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Date:
Sep 4, 2014

The Secrets Behind Secure Passwords

brainStormAt some point in our lives, we’ve all gone through some online account creation process and created a password.  Frequently, we’re required to choose a password that includes something like at least one capital letter, one number, et cetera.  The stricter the criteria, the more layers of security we think we’ve added to our passwords.

However, that’s not actually the case.

The math behind password security

To understand why, let’s do some math. (It will be really simple, I promise.) One method of attempting to defeat a password is to simply try all possible character combinations. This tactic is referred to as a “brute force” attack.  It goes without saying that a password with fewer possible combinations is easier to brute force than a password with more possibilities.  In cryptography, this is referred to as the ‘keyspace’.  Statistically, if an attacker is brute forcing a password, they must try fifty percent of the keyspace before they have a better than fifty percent chance of gaining access.

Now, suppose I’m getting an account for a site that only requires two-character passwords.  Since there are a total of 95 printable ASCII characters, that means we have a total of 95 x 95 possible combinations.  Out of those 9,025 combinations, suppose an attacker could try five passwords per second.  To try half the possible combinations would take about 900 seconds.

But what if the site decides to enforce a policy that one character in the password must be a number?  This requirement reduces the possible number of passwords to only 950 (95 x 10).  The same attacker would be able to try half the possible passwords in only 95 seconds.

Of course, no site would allow two-character passwords (I hope).  The math however, is similar with longer passwords.

Other password pitfalls

That’s also not to say that a password should be something as simple as ‘walrus’ – walrus is a common word found in the dictionary and is subject to a “dictionary attack”.  A dictionary attack is an attempt to gain access to a system by trying common words and passwords (such as ‘letmein’, ‘password123’, et cetera).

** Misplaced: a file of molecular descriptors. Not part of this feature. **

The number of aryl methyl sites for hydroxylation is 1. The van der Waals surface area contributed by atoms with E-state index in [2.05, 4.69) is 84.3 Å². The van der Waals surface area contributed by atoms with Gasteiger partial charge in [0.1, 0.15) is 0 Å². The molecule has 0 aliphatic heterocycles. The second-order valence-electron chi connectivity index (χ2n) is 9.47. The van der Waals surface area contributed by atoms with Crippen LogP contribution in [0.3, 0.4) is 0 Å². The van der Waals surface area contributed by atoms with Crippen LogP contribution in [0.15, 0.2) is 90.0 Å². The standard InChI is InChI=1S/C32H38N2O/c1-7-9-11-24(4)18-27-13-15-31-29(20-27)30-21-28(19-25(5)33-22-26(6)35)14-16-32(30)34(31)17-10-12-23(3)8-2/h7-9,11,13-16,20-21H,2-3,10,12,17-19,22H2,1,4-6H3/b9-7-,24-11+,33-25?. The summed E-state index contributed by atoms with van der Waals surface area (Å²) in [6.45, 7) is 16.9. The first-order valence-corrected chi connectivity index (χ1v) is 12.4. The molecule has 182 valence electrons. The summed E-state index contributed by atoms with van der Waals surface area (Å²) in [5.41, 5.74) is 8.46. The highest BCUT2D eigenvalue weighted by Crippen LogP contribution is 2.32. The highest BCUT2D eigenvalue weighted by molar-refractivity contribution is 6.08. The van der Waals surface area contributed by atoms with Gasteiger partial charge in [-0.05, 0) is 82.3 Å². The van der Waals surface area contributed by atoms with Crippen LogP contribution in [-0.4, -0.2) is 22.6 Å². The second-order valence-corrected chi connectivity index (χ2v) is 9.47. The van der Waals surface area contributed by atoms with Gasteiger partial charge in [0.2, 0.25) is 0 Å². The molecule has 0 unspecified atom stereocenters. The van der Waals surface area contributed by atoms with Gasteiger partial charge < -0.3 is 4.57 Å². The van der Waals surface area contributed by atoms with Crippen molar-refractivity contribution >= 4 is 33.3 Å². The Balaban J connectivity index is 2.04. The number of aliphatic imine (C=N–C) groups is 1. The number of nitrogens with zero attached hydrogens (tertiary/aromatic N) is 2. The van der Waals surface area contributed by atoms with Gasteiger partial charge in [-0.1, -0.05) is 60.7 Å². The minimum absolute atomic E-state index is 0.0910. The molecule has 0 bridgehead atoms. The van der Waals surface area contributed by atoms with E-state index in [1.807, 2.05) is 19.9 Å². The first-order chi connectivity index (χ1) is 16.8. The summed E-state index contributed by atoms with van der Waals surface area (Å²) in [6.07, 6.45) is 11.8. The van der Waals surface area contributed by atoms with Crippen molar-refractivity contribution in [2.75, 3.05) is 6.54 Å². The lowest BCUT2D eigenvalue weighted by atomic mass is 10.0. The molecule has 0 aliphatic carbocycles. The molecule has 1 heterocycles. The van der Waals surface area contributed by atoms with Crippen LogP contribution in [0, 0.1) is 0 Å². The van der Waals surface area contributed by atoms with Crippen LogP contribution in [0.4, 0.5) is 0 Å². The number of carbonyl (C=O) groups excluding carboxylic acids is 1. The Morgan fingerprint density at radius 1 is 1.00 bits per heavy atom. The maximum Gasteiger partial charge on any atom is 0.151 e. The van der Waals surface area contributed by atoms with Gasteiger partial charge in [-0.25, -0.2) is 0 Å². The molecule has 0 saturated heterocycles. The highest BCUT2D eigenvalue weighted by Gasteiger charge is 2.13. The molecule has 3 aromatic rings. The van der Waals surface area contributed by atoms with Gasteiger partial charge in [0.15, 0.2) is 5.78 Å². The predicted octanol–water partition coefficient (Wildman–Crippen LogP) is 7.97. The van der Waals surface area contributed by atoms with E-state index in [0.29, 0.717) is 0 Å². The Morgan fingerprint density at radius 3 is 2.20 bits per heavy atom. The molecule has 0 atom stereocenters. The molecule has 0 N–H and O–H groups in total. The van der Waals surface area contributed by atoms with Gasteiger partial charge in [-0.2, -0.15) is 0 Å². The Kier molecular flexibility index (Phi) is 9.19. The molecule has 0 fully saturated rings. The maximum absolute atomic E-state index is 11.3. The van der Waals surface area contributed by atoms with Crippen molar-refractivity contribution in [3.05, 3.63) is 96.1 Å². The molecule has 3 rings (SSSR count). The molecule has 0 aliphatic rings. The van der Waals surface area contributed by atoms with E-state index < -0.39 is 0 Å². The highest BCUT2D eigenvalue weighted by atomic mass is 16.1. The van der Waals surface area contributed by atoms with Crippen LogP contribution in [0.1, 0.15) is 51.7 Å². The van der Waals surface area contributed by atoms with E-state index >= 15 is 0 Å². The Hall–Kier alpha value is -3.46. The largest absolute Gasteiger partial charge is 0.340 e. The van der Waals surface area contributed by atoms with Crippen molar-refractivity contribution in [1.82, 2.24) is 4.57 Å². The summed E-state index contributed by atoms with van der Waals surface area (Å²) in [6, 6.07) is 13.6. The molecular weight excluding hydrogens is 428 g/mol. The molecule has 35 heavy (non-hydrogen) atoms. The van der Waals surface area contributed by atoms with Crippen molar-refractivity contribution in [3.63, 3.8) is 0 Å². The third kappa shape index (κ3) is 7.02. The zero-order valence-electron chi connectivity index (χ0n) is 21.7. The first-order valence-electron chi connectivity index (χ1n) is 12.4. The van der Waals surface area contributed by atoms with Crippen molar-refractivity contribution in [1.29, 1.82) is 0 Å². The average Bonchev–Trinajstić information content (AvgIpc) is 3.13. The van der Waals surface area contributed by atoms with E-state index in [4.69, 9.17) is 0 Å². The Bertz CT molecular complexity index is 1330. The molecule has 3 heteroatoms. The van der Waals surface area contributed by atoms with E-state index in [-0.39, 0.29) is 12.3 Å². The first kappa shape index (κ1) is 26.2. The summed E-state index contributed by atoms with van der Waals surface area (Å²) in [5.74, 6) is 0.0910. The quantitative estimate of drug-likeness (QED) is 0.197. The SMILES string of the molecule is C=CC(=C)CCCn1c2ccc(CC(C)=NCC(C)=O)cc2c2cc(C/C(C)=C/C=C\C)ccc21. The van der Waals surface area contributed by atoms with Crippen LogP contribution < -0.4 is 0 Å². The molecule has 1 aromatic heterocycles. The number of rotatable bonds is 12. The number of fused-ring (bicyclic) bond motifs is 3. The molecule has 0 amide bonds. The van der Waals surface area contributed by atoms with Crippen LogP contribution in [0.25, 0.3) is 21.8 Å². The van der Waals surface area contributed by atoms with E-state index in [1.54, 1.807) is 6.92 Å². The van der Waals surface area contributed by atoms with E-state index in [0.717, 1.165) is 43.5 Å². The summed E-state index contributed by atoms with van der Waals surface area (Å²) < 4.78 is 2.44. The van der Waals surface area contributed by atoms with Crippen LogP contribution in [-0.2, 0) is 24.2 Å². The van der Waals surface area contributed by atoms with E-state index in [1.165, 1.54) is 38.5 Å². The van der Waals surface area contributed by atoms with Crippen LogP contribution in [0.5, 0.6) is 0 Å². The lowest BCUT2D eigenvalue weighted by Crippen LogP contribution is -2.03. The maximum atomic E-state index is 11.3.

Beyond these common pitfalls, there are other ways that a password can be less secure – or easy to guess.  Things like a spouse’s name, your date of birth, mailing address, et al. are examples of what not to use in a password.

The building blocks of a good password

Longer passwords are better, and contrary to the common misconception, they don’t have to be difficult to remember.  A simple phrase can be easier to remember, but long enough to be difficult to brute force.  Something like ‘ILikeDrinkingWhiskey,ButNotMoreThan5Shots.’ mixes upper and lower case, special characters (comma, ampersand, et cetera), and numbers but, due to one particularly eventful evening, is very easy for me to remember (although that’s not my actual password).

It’s also a good practice to reset your passwords frequently. For example, when getting started with a new server, we recommend immediately resetting your password and following these guidelines:

  • Use at least 8 characters.
  • Use a combination of upper-case letters, lower-case letters, and numbers.
  • Avoid words or names, especially your name or the name of your business.
  • Avoid a password that shares the same characters as the previous password. For example, changing “Ccodero1” to “codero2” is not a safe practice.

The moral of the story is that a password should use as many different characters from as many different character groups as possible.

secureBalanceNo password will make any system perfectly secure, but by using the tips above, you can make it as hard on the attackers as you can. After all, passwords are one of your lines of defense keeping your dedicated server environment secure.

Of course, sometimes even the best laid plans go awry, and the most thoughtful passwords get lost in the rush of day to day life. If you ever lose your Codero Cloud password, you can recover it by following these steps, or chatting with one of our experts.

 

 

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